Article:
• Question framed by the division bench Firstly, what are the circumstances in which a CBI enquiry may be justifiably directed by the Court? Secondly, whether or not the facts of the present case portray or depict one of such circumstances?
  3. The Gauhati High Court Bar Association (GHCBA) has decided to hold a sit-in protest on June 27, Tuesday, opposing the Assam government’s proposal to shift the High Court and other courts in and around Guwahati to a single site on the northern bank of the Brahmputra.
    • The GHCBA president, Senior Advocate Mrinal Kumar Choudhury said, On Tuesday, we will hold a sit-in-demonstration from 11:00 am to 1:00 pm to protest against proposed shifting as well as against the constitution of a high level committee for the purpose of shifting the High Court.
    • The association has also addressed a memorandum to the President of India, the Chief Justice of India, the Union Law Minister, and the Assam Chief Minister opposing the proposed shift of the High Court and the city’s sessions court to a ‘judicial city‘ in North Guwahati’s Rangmahal area.
    • the distance between the two sites is roughly 25 km, which is well over an hour’s commute taking into account the traffic conditions. However, a new bridge is being constructed, which is expected to reduce the travel time by half.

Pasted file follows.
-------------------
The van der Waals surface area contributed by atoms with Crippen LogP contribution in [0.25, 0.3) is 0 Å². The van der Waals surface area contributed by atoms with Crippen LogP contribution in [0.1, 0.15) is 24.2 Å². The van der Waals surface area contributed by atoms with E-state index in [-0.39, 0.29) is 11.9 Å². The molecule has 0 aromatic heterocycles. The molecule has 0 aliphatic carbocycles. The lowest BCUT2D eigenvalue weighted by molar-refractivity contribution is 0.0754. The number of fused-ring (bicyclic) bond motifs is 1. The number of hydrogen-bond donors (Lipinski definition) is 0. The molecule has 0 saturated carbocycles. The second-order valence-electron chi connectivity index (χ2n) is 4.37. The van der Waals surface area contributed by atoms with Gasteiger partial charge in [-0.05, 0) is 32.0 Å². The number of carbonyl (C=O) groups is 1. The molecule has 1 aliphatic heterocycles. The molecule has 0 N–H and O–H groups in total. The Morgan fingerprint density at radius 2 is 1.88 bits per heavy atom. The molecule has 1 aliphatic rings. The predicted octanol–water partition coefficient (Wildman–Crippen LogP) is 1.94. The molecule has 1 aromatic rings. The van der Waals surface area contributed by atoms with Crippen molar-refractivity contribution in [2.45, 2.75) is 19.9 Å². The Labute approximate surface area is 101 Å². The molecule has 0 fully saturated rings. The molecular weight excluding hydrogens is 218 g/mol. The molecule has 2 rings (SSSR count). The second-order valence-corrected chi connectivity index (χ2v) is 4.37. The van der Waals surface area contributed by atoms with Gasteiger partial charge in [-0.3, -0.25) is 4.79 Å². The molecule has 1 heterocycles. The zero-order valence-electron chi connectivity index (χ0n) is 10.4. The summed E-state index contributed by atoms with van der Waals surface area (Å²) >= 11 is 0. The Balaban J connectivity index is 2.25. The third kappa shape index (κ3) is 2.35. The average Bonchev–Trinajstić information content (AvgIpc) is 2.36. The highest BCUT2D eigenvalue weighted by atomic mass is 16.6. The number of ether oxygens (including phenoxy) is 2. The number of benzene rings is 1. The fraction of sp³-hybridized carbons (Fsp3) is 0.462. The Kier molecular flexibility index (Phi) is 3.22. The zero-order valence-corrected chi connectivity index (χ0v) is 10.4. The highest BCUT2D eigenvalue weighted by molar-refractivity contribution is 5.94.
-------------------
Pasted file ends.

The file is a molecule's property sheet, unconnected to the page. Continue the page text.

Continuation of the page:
• the GHCBA’s representation said, The place where the proposed judicial city is to come up is yet to have any kind of infrastructure and at present it can be reached from Guwahati by travelling over the Saraighat Bridge, which takes about 30 kms of travel or by Ferry Service. However, a new bridge is being constructed over the river Brahmaputra, by a Company which has the dubious distinction of its under-construction bridge over river Ganga collapsing like a pack of cards.
    • the memorandum stated, The haste in the decision-making process and the manner, in which it was taken in a way, raises serious question mark on the independence and autonomy of the Judiciary. The Gauhati High Court Bar Association is categorical in its opposition to the move to shift the Gauhati High Court and other Courts to Rangmahal.
    • the bar association proceeded to highlight, Lawyers and litigants will have to converge at one or two points and finally cross the bridge from a particular point over the river or in its bank and take a single route which would create severe traffic congestion over the bridge and as a result of which valuable time, fuel and energy would be wasted, in the process adversely impacting the system and even the environment. It can be reasonably expected that during the peak hours, the rush of vehicles trying to cross the bridge at a time, would lead to utter chaos.
  4. The Karnataka High Court dismissed a plea by Congress Member of Legislative Assembly (MLA), Satish Krishna Sail challenging the pardon granted to a co-accused in an illegal mining case, after the latter turned an approver in the case. (M/s Shree Mallikarjun Shipping v CBI)
    • Justice M Nagaprasanna upheld an order of the special MP/MLA judge, who had granted pardon to the co-accused in a case relating to the alleged illegal export of iron ore in which Sail is also an accused.